Skip to content


Games & Simulations for Historians

The aim of this course is to explore ways of expressing historical narratives through interactive digital media and simulations. It aims to foster procedural literacy, to understand how technology and human meaning-making are mediated in codes (as evidenced in video games). Games literacy has three components, each building on the other: the ability to decode (play games); the ability to understand meanings (to read games); the ability to express meanings (to make games). Thus, we aim to go deeper than the mere representation of history in games. We mean to re-present history through the procedures of games. Thus digital media and simulations are an expressive media, a new lively art.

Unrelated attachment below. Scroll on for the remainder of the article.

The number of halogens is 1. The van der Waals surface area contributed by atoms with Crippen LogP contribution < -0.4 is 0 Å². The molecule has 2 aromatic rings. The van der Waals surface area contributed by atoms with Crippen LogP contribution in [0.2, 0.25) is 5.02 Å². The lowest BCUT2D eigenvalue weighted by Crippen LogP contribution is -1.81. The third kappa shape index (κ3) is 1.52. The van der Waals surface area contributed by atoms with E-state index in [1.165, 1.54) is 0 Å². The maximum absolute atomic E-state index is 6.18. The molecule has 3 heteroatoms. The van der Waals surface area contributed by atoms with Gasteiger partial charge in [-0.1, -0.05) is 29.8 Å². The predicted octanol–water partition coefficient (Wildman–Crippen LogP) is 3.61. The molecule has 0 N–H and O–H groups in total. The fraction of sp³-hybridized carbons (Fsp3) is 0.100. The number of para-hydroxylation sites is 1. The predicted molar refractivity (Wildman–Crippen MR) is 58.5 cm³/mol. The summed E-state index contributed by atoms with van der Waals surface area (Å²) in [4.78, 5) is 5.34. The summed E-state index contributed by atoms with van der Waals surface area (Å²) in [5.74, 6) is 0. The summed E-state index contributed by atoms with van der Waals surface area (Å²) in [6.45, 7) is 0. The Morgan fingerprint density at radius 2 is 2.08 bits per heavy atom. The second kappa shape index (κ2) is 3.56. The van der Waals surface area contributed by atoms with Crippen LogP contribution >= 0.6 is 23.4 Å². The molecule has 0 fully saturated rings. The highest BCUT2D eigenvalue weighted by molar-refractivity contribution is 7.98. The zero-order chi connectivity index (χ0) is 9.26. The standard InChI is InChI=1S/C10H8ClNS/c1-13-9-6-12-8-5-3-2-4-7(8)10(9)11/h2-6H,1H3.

This does not mean that you have to be a programmer. There are many roles that need to be filled when we enter into this realm. But you do have to be willing to look under the hood, to work out how things…work. The final project is the creation of a detailed game/simulation design document, working in groups of five (ish).

These documents will be posted online and brought to the attention of the academic games-and-history crowd (yes, we exist!). The three that generate the most interest will receive a bonus.

Anything you produce above and beyond that (like a working prototype) is also a bonus.

My Ulterior Motive

I’m hoping that what will emerge out of this playful approach to the past is a substantial body of work that we can choose to bind together and call a ‘book’. That I can bind together your path through this maze, your boss battles, your levelling up, put it together with framing elements and transistions, and use it to level up the discourse surrounding games, simulations, and history.

I’m serious. It’d be all co-authored, and I might try to push it to these folks:

You with me?


Tags: , , ,